"'American Idol' is the only show to produce bona fide superstars," judge Harry Connick Jr. said during the show’s two-night premiere, which kicked off its latest season this week.
That earnest proclamation comes often. In fact, each season there's a reminder that "Idol" stands alone in the ever-crowded field of talent shows as the only one that has managed to break viable recording acts.
But “Idol” has increasingly found it tougher to deliver on the promise of its glory days.
Each season there seems to be a rival looking to do the same. "Idol’s" strongest competitor, “The Voice," is such a ratings smash that it comes on twice a year now (good luck naming any of its winners or finding their music, though).
Amateur singers can turn to platforms like YouTube, Vine or Soundcloud to build fan bases and, yes, score record contracts. At the other end of the professionalism spectrum, the industry has evolved to the point where platinum acts like Beyonce, U2 and Taylor Swift are rewriting the rules on how we consume music. And radio? Well, no one quite understands where that factors in anymore.
Making matters worse are challenges particular to the “Idol” franchise: numerous personnel changes, lower ratings (the season premiere, while strong, saw another year-to-year slip) and mixed results with format reboots.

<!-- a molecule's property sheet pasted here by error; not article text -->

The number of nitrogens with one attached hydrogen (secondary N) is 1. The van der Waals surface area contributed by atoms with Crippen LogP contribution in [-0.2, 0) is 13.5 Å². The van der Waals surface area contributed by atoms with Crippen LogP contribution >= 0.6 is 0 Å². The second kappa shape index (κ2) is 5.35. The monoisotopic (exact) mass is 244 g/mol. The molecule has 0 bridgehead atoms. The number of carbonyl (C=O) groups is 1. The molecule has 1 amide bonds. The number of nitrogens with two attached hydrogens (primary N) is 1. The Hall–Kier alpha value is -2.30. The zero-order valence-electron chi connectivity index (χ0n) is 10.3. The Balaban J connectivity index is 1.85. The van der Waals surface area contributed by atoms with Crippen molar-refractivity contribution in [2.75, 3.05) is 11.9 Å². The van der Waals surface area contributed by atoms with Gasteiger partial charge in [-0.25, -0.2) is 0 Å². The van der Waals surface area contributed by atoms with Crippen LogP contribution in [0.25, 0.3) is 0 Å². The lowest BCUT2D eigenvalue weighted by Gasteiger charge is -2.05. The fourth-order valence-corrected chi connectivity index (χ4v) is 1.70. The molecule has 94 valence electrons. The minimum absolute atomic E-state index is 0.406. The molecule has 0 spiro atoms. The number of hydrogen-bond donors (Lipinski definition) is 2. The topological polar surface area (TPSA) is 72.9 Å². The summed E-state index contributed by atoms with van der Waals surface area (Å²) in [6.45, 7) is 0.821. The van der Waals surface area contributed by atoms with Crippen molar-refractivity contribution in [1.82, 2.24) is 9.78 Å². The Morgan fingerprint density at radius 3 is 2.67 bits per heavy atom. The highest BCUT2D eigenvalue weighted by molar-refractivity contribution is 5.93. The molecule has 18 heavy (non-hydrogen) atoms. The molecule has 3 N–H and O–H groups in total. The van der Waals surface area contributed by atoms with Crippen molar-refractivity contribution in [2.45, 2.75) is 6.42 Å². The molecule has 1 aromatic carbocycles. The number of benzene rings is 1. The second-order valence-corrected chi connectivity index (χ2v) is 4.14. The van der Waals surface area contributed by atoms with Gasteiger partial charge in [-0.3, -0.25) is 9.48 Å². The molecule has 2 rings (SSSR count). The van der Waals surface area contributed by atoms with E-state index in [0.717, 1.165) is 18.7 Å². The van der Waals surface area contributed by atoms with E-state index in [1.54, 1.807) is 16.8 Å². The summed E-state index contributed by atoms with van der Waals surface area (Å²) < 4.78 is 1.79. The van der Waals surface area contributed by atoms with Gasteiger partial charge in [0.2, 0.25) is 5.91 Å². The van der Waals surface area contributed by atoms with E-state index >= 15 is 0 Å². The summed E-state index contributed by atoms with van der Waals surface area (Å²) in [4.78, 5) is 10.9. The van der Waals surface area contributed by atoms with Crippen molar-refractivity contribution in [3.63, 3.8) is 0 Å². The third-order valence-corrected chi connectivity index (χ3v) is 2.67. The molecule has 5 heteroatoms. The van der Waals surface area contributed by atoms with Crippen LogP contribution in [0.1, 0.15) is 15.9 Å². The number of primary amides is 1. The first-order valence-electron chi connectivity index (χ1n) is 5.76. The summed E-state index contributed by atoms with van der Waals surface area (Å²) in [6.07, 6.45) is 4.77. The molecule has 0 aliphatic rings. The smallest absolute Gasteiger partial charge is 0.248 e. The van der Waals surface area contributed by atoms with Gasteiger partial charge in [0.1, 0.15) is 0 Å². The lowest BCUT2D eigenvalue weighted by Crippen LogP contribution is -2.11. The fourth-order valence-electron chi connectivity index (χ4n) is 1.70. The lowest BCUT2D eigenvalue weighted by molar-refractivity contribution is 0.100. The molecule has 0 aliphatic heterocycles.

Now in its 14th season, the show that started our obsession with singing competitions is another year past its prime. Finalists are quickly forgotten, winners continue to struggle to gain a footing in the industry and even the summer tour that caps each season shrinks by the year (the last one was a sad sight).
So what purpose does “Idol” still serve -- and what incentive is there to watch these days?
As a loyal fan who has also covered the show for the past few years, I’ve struggled with that question for some time. Yet, as I have for the past 13-plus years, I tuned in to watch.
There might not have been the same preseason hype as seasons past, but “Idol” continues to entertain.
Ryan Seacrest is a reliable ringmaster (and now the sole original cast member), the judges (Jennifer Lopez, Keith Urban and Harry Connick Jr.) have a breezy chemistry, and there’s always an inspiring contestant with a killer voice and moving history that reminds me why I watch in the first place.
During the premiere episodes, I was drawn by the opening reveal of the Top 24 contestants -- faces obscured, singing the jazzy standard “Feeling Good” -- and also impressed that more hopefuls were accompanied by instruments during auditions.
But am I watching in hopes of seeing the next big pop star? Absolutely not. History has proved those days are long gone. Some contestants (Adam Lambert, Daughtry) have gone on to bigger things. But not many of the titular "Idols" themselves. In case you need a reminder, Underwood won Season 4 in 2005.
That's not to say "Idol" is no longer worth watching. I’ll still tune in weekly, root for favorites and check out their musical offerings after the season ends.
I just won’t be waiting to hear them on the radio or expect to see them break into the charts -- but who knows, maybe this year will be different.
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